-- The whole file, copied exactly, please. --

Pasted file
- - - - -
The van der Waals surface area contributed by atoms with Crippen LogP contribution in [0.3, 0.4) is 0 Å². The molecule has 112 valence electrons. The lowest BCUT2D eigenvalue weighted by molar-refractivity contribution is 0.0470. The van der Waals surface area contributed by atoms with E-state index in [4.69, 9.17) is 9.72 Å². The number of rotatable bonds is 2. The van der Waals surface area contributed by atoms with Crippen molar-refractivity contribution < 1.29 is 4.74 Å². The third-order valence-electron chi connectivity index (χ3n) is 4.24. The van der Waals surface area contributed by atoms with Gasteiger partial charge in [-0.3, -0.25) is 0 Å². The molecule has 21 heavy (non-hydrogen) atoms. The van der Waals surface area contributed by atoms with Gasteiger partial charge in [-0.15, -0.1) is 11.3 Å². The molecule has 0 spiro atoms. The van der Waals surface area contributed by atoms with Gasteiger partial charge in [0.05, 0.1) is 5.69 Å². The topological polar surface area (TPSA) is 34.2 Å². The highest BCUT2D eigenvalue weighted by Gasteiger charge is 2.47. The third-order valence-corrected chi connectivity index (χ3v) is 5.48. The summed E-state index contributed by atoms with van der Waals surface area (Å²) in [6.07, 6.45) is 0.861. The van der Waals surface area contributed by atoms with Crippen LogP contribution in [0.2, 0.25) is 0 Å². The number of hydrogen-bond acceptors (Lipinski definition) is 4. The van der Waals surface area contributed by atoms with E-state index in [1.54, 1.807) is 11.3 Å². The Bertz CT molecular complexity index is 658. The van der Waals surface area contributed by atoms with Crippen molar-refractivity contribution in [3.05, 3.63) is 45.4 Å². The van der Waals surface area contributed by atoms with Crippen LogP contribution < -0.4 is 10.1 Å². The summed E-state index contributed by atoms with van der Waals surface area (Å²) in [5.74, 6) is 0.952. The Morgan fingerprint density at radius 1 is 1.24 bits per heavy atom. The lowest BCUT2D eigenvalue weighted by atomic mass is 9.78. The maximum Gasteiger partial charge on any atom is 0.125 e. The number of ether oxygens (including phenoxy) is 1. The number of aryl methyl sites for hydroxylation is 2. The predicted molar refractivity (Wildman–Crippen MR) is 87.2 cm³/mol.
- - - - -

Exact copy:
The van der Waals surface area contributed by atoms with Crippen LogP contribution in [0.3, 0.4) is 0 Å². The molecule has 112 valence electrons. The lowest BCUT2D eigenvalue weighted by molar-refractivity contribution is 0.0470. The van der Waals surface area contributed by atoms with E-state index in [4.69, 9.17) is 9.72 Å². The number of rotatable bonds is 2. The van der Waals surface area contributed by atoms with Crippen molar-refractivity contribution < 1.29 is 4.74 Å². The third-order valence-electron chi connectivity index (χ3n) is 4.24. The van der Waals surface area contributed by atoms with Gasteiger partial charge in [-0.3, -0.25) is 0 Å². The molecule has 21 heavy (non-hydrogen) atoms. The van der Waals surface area contributed by atoms with Gasteiger partial charge in [-0.15, -0.1) is 11.3 Å². The molecule has 0 spiro atoms. The van der Waals surface area contributed by atoms with Gasteiger partial charge in [0.05, 0.1) is 5.69 Å². The topological polar surface area (TPSA) is 34.2 Å². The highest BCUT2D eigenvalue weighted by Gasteiger charge is 2.47. The third-order valence-corrected chi connectivity index (χ3v) is 5.48. The summed E-state index contributed by atoms with van der Waals surface area (Å²) in [6.07, 6.45) is 0.861. The van der Waals surface area contributed by atoms with Crippen LogP contribution in [0.2, 0.25) is 0 Å². The number of hydrogen-bond acceptors (Lipinski definition) is 4. The van der Waals surface area contributed by atoms with E-state index in [1.54, 1.807) is 11.3 Å². The Bertz CT molecular complexity index is 658. The van der Waals surface area contributed by atoms with Crippen molar-refractivity contribution in [3.05, 3.63) is 45.4 Å². The van der Waals surface area contributed by atoms with Crippen LogP contribution < -0.4 is 10.1 Å². The summed E-state index contributed by atoms with van der Waals surface area (Å²) in [5.74, 6) is 0.952. The Morgan fingerprint density at radius 1 is 1.24 bits per heavy atom. The lowest BCUT2D eigenvalue weighted by atomic mass is 9.78. The maximum Gasteiger partial charge on any atom is 0.125 e. The number of ether oxygens (including phenoxy) is 1. The number of aryl methyl sites for hydroxylation is 2. The predicted molar refractivity (Wildman–Crippen MR) is 87.2 cm³/mol.